Recently, researchers in Colombia investigated whether dietary habits and parent-reported sleep teeth grinding were positive predictors of tooth wear.
Tooth wear is often defined as the decrease or loss of tooth substance. There are three main causes for tooth wear: attrition, abrasion, and erosion. Some research has demonstrated that as children grow older, tooth wear also increases.Tooth wear that results from teeth grinding (or bruxism) against one another is called attrition. Abrasion causes tooth wear when the tooth substance is scraped off by physical means other than teeth, including aggressive tooth brushing or nail-biting. Lastly, erosion contributes to tooth wear through excess acids from acidic foods or drinks such as sodas or citrus fruits.
Is Tooth Wear Caused by Sleep Grinding?
Researchers performed this study to establish whether dietary habits and parent-reported sleep teeth grinding (STG) were associated with tooth wear. They recently published their results in the BMC Oral Health. Researchers recruited a total of 121 children from a pediatric dentistry program in Medellin, Colombia. They evaluated tooth wear using three dental instruments.Sleep teeth grinding was measured by having parents complete a 35-item questionnaire that inquired about the sleep habits of their children (with a focus on teeth grinding). The Health Behaviour in School-Aged Children Food-Frequency Questionnaire was given to parents and used to collect data on the dietary habits of children.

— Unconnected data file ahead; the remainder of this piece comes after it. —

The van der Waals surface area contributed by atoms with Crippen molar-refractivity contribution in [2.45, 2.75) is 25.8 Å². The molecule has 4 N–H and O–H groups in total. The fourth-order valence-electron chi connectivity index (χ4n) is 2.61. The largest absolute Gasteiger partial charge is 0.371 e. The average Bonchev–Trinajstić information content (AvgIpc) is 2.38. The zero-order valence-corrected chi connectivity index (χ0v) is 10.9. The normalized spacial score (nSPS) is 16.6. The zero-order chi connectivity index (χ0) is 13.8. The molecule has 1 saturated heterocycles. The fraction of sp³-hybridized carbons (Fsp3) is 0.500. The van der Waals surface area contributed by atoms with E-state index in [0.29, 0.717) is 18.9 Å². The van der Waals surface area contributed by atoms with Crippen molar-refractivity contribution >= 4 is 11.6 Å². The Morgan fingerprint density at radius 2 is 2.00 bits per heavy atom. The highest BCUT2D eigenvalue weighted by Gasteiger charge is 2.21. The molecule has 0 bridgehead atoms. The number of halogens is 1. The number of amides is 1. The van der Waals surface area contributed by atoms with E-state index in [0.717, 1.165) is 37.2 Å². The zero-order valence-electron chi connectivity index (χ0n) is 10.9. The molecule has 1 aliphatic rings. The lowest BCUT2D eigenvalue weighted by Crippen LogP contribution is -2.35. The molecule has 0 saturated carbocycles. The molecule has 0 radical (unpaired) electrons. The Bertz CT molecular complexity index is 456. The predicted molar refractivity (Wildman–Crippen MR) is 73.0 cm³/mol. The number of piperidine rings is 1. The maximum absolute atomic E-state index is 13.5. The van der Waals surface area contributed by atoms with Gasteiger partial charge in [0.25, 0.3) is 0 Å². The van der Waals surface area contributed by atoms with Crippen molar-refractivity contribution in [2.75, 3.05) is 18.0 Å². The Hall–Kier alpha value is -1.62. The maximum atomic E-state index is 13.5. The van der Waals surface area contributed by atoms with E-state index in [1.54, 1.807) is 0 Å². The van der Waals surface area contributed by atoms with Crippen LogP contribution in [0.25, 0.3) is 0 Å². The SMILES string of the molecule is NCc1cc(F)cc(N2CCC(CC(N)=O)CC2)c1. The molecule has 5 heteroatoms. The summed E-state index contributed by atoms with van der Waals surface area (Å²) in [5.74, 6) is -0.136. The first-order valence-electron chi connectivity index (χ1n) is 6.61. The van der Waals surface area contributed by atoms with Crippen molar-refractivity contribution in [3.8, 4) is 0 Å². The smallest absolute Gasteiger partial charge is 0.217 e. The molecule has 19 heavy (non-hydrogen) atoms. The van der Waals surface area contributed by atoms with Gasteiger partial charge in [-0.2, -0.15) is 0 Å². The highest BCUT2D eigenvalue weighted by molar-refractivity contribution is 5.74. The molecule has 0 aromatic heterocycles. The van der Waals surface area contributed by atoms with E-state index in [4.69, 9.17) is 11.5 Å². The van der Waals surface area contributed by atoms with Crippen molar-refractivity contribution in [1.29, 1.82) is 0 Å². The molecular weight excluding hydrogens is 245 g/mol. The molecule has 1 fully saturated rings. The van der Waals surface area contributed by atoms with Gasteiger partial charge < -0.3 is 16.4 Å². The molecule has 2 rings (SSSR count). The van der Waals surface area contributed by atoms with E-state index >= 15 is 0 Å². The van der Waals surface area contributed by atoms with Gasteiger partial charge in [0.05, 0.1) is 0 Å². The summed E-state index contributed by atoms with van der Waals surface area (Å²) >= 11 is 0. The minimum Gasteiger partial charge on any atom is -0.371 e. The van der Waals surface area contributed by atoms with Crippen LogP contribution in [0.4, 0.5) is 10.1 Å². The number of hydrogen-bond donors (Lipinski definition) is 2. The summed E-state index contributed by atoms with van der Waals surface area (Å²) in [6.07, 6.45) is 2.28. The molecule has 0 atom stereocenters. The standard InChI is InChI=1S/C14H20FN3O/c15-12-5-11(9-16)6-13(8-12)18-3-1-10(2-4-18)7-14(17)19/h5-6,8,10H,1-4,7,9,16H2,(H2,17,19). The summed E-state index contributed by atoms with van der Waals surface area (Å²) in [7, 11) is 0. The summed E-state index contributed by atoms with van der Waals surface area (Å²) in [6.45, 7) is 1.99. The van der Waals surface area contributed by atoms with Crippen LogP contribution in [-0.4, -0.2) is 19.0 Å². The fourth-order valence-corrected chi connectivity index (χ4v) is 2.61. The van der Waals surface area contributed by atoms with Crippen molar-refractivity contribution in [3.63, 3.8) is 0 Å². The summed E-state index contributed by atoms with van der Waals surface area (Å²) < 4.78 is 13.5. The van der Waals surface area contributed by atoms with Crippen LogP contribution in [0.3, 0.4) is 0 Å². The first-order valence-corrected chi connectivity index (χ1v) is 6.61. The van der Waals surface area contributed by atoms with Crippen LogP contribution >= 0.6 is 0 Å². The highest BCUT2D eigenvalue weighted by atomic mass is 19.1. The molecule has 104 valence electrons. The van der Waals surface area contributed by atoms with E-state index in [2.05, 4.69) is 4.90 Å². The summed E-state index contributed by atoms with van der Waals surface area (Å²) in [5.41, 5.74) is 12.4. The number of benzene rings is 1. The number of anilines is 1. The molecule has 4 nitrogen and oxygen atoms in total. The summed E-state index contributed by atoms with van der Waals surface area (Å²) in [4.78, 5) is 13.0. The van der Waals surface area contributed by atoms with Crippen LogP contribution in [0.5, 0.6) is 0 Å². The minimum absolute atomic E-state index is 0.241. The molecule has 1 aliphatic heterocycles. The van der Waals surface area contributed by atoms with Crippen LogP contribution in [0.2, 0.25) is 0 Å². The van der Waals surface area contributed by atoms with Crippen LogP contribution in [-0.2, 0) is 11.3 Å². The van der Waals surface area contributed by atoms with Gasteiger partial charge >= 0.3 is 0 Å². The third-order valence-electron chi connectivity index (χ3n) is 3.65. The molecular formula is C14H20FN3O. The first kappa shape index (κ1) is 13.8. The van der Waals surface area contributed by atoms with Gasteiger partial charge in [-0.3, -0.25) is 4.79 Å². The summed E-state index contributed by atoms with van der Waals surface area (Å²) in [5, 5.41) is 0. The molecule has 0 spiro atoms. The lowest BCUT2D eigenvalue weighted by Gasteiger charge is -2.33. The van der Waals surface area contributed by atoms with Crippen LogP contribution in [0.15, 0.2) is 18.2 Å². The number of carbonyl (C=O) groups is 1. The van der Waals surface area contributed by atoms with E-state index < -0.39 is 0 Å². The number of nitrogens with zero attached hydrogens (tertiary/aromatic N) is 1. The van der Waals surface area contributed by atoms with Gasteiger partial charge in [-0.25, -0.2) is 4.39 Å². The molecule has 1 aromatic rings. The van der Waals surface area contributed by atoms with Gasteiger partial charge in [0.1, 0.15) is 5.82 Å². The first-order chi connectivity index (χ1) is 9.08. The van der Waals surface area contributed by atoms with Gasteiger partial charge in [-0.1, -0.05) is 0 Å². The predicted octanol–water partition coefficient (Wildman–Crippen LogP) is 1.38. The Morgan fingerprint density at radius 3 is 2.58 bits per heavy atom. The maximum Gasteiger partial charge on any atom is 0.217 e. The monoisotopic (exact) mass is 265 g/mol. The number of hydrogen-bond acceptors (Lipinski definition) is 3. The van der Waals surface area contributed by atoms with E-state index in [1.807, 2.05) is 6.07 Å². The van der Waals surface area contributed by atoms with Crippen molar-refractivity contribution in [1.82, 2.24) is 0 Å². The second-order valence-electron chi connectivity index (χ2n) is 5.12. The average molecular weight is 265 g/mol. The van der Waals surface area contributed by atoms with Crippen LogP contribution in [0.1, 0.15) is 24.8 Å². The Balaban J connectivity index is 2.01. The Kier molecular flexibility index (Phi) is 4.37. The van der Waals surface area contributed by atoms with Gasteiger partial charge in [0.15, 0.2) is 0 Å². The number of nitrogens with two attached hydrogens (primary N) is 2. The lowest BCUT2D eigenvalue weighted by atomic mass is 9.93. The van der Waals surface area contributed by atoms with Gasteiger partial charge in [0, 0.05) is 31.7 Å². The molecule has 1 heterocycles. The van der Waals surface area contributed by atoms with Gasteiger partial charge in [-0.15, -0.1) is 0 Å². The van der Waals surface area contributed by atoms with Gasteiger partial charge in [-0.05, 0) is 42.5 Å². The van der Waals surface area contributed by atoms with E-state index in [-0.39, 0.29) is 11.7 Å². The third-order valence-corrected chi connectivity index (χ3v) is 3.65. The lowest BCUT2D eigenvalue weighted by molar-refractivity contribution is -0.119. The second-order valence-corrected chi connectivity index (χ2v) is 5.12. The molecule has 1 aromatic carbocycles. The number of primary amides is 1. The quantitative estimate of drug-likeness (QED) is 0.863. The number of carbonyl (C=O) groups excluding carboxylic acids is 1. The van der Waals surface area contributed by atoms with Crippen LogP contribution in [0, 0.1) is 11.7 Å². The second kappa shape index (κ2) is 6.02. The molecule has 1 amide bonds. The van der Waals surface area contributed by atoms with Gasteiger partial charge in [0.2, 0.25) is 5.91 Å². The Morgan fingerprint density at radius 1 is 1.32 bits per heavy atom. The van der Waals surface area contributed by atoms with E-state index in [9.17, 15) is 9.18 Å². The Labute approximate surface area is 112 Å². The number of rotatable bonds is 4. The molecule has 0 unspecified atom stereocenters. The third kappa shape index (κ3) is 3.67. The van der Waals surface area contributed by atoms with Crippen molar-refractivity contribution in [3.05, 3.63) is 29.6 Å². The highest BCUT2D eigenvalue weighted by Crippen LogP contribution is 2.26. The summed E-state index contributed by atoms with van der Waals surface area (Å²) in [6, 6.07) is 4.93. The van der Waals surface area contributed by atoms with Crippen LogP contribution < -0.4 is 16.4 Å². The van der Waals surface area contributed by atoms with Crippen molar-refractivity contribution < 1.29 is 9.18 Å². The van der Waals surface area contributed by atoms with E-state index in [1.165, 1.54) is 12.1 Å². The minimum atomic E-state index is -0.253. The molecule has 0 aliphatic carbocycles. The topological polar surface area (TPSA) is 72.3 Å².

Limited Association Found
Increased tooth wear was found to be mildly associated with the consumption of milk products, sweets, fruits, and vegetables. However, the association between dietary habits and tooth wear were judged to be quite weak. Researchers discovered that a positive relationship between parental-reported sleep teeth grinding and tooth wear was only observed for particular teeth, and this association was also very weak. The results of this study were dissimilar to the results of other studies conducted on the subject of tooth wear and sleep teeth grinding among children.
The results of this study have important implications as they can be used to further investigate the acceptability of viewing tooth wear as a definite sign of teeth grinding. These results indicate that the cause of tooth wear is multi-factorial and further research will be needed to identify the factors involved.
Written by Melissa Booker
Reference: Restrepo, C., Manfredini, D., Manrique, R., & Lobbezoo, F. (2017). Association of dietary habits and parental reported sleep teeth grinding with tooth wear in children with mixed dentition, BMC Oral Health 17(156), 1–9. https://doi.org/10.1186/s12903-017-0447-5